The evolution of money۔
When man stepped into the world of civilization, he needed a transaction. He first used the exchange of goods for transactions. But he soon realized that such a transaction was not easy. So he started thinking of ways to make the exchange easier. Man has used various commodities for exchange and after centuries of experience he has come to the conclusion that gold is the best for him.
Gold, despite its luster and durability, is in limited quantities in the world. As a result, it gradually acquired the status of a currency and soon its coins came into existence and it acquired the status of a stable currency and it began to be firmly recognized in all kinds of transactions. This not only made transactions easier, but also boosted business.
Since gold was in limited quantities in the world, its value was generally stable. However, sometimes conquests in a nation or country or the discovery of a mine would lead to a limited amount of gold in that limited region. But due to the purchase of luxury goods, large quantities of gold left the region and went to the merchants. But because the common people had a limited amount of gold left. So they could only buy necessities. This led to the collapse of trade and other professions, and so the world has been fundamentally short of money over the centuries.
Paper money was initially issued by various moneylenders. These were, in fact, the gold receipts he had kept as a deposit. According to these receipts, the moneylender was obliged to pay the prescribed amount. These gold receipts soon became very popular because they were easy to use and secure. They facilitated transactions and increased commercial activity. Therefore, considering their popularity, the Bank of England took the responsibility of issuing them. These currency notes were also issued in exchange for gold and the Bank of England was obliged to pay the registered holder the amount of gold (in the form of coins or coins) in exchange for them. This system, although stable but inflexible, is no longer in use in any country.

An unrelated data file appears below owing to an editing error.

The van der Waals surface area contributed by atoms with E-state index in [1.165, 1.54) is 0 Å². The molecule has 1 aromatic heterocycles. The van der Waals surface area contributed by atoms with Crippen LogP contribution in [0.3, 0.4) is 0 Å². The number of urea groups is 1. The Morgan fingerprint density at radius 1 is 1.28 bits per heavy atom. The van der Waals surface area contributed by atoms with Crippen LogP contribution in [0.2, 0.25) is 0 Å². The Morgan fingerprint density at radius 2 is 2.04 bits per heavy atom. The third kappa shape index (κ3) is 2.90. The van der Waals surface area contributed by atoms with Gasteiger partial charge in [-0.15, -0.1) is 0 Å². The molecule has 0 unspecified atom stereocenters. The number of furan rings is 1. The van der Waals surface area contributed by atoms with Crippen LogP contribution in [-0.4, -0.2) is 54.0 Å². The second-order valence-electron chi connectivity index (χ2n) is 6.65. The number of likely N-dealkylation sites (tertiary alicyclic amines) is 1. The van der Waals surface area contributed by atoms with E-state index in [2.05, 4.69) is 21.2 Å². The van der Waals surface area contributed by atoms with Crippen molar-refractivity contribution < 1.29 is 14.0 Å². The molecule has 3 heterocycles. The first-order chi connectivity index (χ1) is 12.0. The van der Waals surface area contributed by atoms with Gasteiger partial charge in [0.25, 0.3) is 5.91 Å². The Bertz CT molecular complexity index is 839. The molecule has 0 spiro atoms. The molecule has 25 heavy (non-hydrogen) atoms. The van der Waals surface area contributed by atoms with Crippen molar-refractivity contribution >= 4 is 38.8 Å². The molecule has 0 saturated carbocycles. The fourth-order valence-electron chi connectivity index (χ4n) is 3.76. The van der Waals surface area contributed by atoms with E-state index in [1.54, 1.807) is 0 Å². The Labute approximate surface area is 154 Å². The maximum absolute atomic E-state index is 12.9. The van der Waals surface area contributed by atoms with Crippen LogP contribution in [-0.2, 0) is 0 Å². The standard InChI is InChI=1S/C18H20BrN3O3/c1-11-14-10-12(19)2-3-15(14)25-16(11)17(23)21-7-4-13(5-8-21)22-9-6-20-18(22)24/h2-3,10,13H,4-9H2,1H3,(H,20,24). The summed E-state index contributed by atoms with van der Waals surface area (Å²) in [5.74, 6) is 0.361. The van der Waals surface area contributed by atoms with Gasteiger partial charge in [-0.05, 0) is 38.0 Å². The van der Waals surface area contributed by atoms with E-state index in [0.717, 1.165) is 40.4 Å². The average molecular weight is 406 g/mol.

In 1944, the Bretton Woods Conference decided to separate the currency system from gold. Because in order to increase exports, every country was trying to keep the value of its currency low and thus its goods could be sold cheaply abroad. Depreciation of the currency (which was circulating in exchange for gold) increased the amount of money. In this way, inflation was created in the country and the only way to stop it was to separate from the gold currency. Therefore, the process of separating gold from currency was started in 1968 and by 1971 currency notes were completely separated from currency.
Nowadays most of the money is paper, which is just paper on which it is printed. Moreover, it is generally unchangeable. That is, neither the bank nor the government promises to turn it into gold or anything else. Yet it does its job well and everyone accepts it. He knows why he can use it to buy goods or services or to reduce his debt. Because of this trust, people exchange their valuable goods and services for a few parts and this trust lasts as long as its value remains stable. However, the more it is published, the more mistrust there is and in that case people may refuse to accept it.
It is a fact that since the end of money, gold has not been stable in any of the world's currencies. If we compare the value of world currencies since 1930, the currency of every country has been falling against gold. This falling value of the currency is essential for economic growth and employment. But not so fast that the country becomes unstable. As happened in 1997 in the ASEAN countries. However, the main reason for this is investment in the non-productive sector, ie property, speculation and luxury goods.
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